It is no surprise that triplets Zach, Andrew, and Luke Horobin, ’23, share a resemblance and that they finish each other’s sentences, often speaking in “We’s” instead of “I’s,” but what’s not so common is that the trio of college juniors carpool from home to Southern Connecticut State University to attend the same classes in the same major – nursing – at a time when less than 15 percent of registered nurses in the United States are men (according to the U.S. Bureau of Labor Statistics).
“In the past we have had many sets of twins [study at Southern] and choose nursing as a career,” said Maria Krol, associate professor and director, bachelor’s of science-nursing, Department of Nursing. “Having male triplets is a new thing for us and I am sure very rare in most programs. I think it is also good for young men in high school to hear this because while nursing is gaining in popularity, it is still dominated by women, and that deters some men.”
According to Krol, out of about 200 students who are currently enrolled in Southern’s traditional nursing program and taking nursing courses, 30 are men. The U.S. Bureau of Labor Statistics (BLS) recently reported that 12 percent of registered nurses are now men, up from 2.7 percent male RNs in 1970. In addition, the Accelerated BSN program currently has two cohorts, with 52 total students enrolled, and out of these students, seven are men.
For brother Luke, however, “It’s always been in our family.”
Their father is a firefighter and paramedic in Wallingford, their mother is a dental hygienist, and their grandfather was a firefighter in West Haven, so the brothers grew up listening to nonstop talk about “the calls.”
Their course was further cemented when Andrew and Luke became volunteer Emergency Medical Technicians (EMTs) and connected deeply with their CNA (certified nursing assistant) program as juniors at Wallingford’s Lyman Hall High School. (Zach learned about the CNA course from his brothers and took it senior year.)
High school CNA programs “give students the opportunity to see first-hand what it will take to be a nurse and exposes them to the important aspects of dealing with people when they are at their most vulnerable [sick],” Krol said. “It enables students like the Horobins to begin to develop therapeutic communication and become familiar with the medical terminology.”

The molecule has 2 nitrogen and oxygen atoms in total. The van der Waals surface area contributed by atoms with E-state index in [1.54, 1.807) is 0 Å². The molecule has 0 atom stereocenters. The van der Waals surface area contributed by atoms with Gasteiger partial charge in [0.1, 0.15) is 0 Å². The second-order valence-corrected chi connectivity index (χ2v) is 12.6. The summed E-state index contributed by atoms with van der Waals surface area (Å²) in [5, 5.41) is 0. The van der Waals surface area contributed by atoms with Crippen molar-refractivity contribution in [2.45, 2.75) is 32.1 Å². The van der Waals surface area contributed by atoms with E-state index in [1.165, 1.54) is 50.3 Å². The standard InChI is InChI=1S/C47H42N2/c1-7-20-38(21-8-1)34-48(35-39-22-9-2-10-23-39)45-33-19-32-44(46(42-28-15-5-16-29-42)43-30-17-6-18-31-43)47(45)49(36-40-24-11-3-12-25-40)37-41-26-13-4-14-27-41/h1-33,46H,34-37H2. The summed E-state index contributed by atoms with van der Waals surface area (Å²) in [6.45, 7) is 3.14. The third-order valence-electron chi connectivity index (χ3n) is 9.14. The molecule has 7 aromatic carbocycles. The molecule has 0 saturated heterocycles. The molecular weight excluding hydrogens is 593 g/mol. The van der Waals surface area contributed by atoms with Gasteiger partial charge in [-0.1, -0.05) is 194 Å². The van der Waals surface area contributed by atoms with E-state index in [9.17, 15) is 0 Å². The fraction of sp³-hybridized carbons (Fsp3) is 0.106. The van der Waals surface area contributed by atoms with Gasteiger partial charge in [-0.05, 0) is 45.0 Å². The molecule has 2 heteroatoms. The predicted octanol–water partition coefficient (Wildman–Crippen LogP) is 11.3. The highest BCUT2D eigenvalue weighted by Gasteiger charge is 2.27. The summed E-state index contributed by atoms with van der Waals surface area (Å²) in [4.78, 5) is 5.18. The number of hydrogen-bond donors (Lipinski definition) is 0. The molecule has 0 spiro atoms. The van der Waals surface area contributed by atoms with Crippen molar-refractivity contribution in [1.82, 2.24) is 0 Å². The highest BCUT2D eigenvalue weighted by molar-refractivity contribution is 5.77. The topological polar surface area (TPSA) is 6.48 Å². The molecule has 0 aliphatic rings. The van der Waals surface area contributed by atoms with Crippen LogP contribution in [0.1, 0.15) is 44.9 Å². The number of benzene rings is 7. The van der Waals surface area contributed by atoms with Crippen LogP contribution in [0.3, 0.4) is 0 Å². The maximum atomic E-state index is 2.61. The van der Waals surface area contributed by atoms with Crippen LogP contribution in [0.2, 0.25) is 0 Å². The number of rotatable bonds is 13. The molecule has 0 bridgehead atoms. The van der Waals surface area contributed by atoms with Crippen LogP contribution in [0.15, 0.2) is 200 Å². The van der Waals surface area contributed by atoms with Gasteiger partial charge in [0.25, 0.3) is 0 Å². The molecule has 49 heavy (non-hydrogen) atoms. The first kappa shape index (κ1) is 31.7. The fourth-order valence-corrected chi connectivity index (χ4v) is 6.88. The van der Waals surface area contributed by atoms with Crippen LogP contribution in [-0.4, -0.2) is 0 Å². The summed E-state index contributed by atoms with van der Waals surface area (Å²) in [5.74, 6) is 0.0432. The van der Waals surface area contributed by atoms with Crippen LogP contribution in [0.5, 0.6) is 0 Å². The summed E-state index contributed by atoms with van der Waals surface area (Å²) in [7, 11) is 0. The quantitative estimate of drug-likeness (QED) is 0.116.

According to Andrew, as EMTs, he and Luke also benefited from having very young role models.
“We saw that at an early age you could be well established, that you could be done with a degree and still be a volunteer firefighter,” Andrew said. “From an EMT perspective, you really can see a bigger picture. I like how quick thinking and different some situations are.”
The hands-on health care experiences, along with their practical work experience at a nursing home in Wallingford, led to one pursuit for the three: a nursing degree, which would enable them to combine their interest in health care with the satisfaction and pace of volunteer work, or perhaps additional degrees in administration or nursing education.
“Nursing is something new every time, not a desk job, it’s hands-on, and I can share shifts with nurses and firefighters,” Luke said. “And we always knew we wanted to go to Southern. We all wanted a flexible degree. We all knew about Southern’s nursing program, and it was by far the best orientation we went to [as high school seniors].”
Zach’s interest in nursing extends to other areas of specialty, like pediatrics or administration.
“I was always scared and hated going to the doctors when I was younger so I would like to be able to help those children who are scared like I was,” Zach said. “Labor and delivery also interest me if not pediatrics. The management side of nursing would be something I would do after I have been working for several years. To do a good job I think that you need experience before you can work your way up the ladder to a higher position. You need to know how things work before trying to tell people what to do.”
As for staying local, the brothers are content to call Connecticut home for a while longer.
“As of now I see myself staying local especially with so many great places to work as a nurse,” Zach said. “We have never really talked about working together, but I am sure that when we work we would run into each other from time to time. Since we all currently live at home, I think we will stay there until we graduate and will move out when we are each ready. None of us will be graduating with an excessive amount of student loans so paying these off as soon as possible would be a top priority for me. We all wanted a useful degree. No one can ever take it away.”
“It’s so interesting,” Andrew added. “This is exactly what we wanted to do.”